JOHNSTON: McConnell’s brilliant move, explained

Senate Minority Leader Mitch McConnell, R-Ky., speaks to reporters after a Republican policy meeting at the Capitol in Washington, Tuesday, Oct. 5, 2021. President Joe Biden is urging Republican senators to "get out of the way" and let Democrats suspend the nation's debt limit to keep the U.S. government from getting dangerously close to a devastating credit default. (AP Photo/J. Scott Applewhite)

Senate GOP leader Mitch McConnell expertly timed a proposal on Oct. 6 — after the “markets” closed — to go along with a temporary, conditional “deal” to extend our government’s debt limit until December.

Some of McConnell’s GOP colleagues and others on the right accused him of caving. U.S. Sen. Lindsey Graham (R-SC), ranking Republican on the Senate Budget Committee, said “I don’t want any Republican fingerprints on raising the debt limit.” Sen. Ted Cruz (R-TX) said, “Our leadership got cold feet, they got weak-kneed because they were afraid (Sen. Joe) Manchin (D-WV) and (Sen. Kyrsten) Sinema (D-AZ) would agree to nuke the filibuster, which is what has been threatened over and over again.”

While Democratic leader Chuck Schumer tried to take credit for McConnell’s alleged cave, his own colleagues weren’t so pleased. “That sounds like a terrible idea,” said Sen. Chris Murphy (D-CT). “It sounds like more games from Senator McConnell.” Democratic Whip Dick Durbin (D-IL) tersely reacted, “We’ll see.” Hawaii’s Mazie Hirona unceremoniously called it “Bulls—t.”

McConnell’s well-timed gambit was brilliant and wholly consistent with his statements since July that Democrats can raise the debt limit on their own via the filibuster-free budget reconciliation bill of their own making. He laid the trap and Democrats reluctantly walked right into it. Having backed themselves into a corner, they had no choice. It was reminiscent of the legendary parliamentary mastery of the late Sen. Jesse Helms (R-NC).

It was no secret that Republicans were willing to give Democrats more time to avoid a potentially harmful impact on financial markets. But McConnell’s timing allowed him to take credit for the next day’s stock market rally, coupled with credit from jittery financial executives for calming market fears.

He also relieved pressure on Sens. Manchin and Sinema that might have forced them into a bad deal, thus giving Biden and Democrats a political “victory.”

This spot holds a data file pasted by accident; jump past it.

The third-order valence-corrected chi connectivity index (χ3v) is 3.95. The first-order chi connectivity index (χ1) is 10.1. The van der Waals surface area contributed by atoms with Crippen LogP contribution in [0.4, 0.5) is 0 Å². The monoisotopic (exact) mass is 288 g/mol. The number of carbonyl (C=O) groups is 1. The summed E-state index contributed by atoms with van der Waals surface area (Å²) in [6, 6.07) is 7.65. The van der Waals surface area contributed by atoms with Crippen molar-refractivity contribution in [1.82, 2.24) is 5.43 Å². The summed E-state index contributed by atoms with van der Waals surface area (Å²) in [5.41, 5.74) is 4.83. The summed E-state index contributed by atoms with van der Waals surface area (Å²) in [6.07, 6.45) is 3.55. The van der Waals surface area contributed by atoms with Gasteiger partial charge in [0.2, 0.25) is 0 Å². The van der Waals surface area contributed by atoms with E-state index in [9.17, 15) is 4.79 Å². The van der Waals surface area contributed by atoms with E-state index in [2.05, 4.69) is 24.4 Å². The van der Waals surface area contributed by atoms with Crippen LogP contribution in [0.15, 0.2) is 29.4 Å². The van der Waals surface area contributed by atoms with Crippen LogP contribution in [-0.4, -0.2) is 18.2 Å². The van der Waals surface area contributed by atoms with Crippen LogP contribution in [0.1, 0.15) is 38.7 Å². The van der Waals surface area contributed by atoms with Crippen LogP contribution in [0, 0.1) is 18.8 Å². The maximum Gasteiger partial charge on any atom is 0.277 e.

Yes, McConnell bailed Democrats out of their situation. But to do otherwise likely would have resulted in finger-pointing and financially disruptive activities that would have undermined confidence in U.S. financial markets. Panicky Democrats might have capitulated to the #MintTheCoin movement for a $1 Trillion Platinum coin (or two), a likely illegal and highly ill-advised gimmick. Threats to undermine or eliminate the filibuster — the requirement for a three-fifths supermajority to end debate on most legislation — were always empty.

Yes, we can argue whether the administration’s threats of financial “disaster” were warranted, and to what extent. But our views don’t count. Those on Wall Street with big offices and trillions of dollars at stake do.

Polls show that most Americans blame Democrats for the debt-limit debacle. But public opinion can shift. McConnell knows that if disruptions occurred, prices would be paid by everyone, regardless of party. Whatever confidence the public still has in Congress and the executive to deal with real issues would have been obliterated.

McConnell’s offer only required 10 votes from his caucus (he got 11), which was never in doubt, along with every Democrat to end debate. He could then give 100% of his caucus a free ride to vote “no” to increase the debt while demanding every Democrat vote to further increase our debt to 125% of our national GDP. And that’s what happened — the $500 billion debt-limit increase passed on a 50-48 vote, with all available Republicans voting no. No GOP fingerprints on increasing national indebtedness.

McConnell’s deal makes the Democrats’ “reconciliation” negotiations more difficult by forcing them to include a vote to suspend the debt ceiling until after the 2022 elections in their bill. That may not play well in competitive races featuring Democratic incumbents, especially in New Hampshire (Maggie Hassen), Nevada (Catherine Cortez-Masto), Arizona (Mark Kelly), and possibly other states with open seat elections where GOP prospects will improve (including North Carolina).

Stay tuned for the delicious theater of contentious and poll-plummeting Democratic negotiations over the $1.1 trillion “bipartisan” infrastructure bill. It allows scandalous provisions such as a “bailout for journalists” to be exposed. And it casts a pall over the upcoming Virginia gubernatorial elections in three weeks, the outcome of which will have national implications going into the 2022 midterms.

Republican Glenn Youngkin must be smiling; Democrat Terry McAuliffe, not so much.

Break out the popcorn for Halloween. And Thanksgiving.

Kelly D. Johnston is a retired corporate executive and former U.S. Secretary of the Senate. He blogs at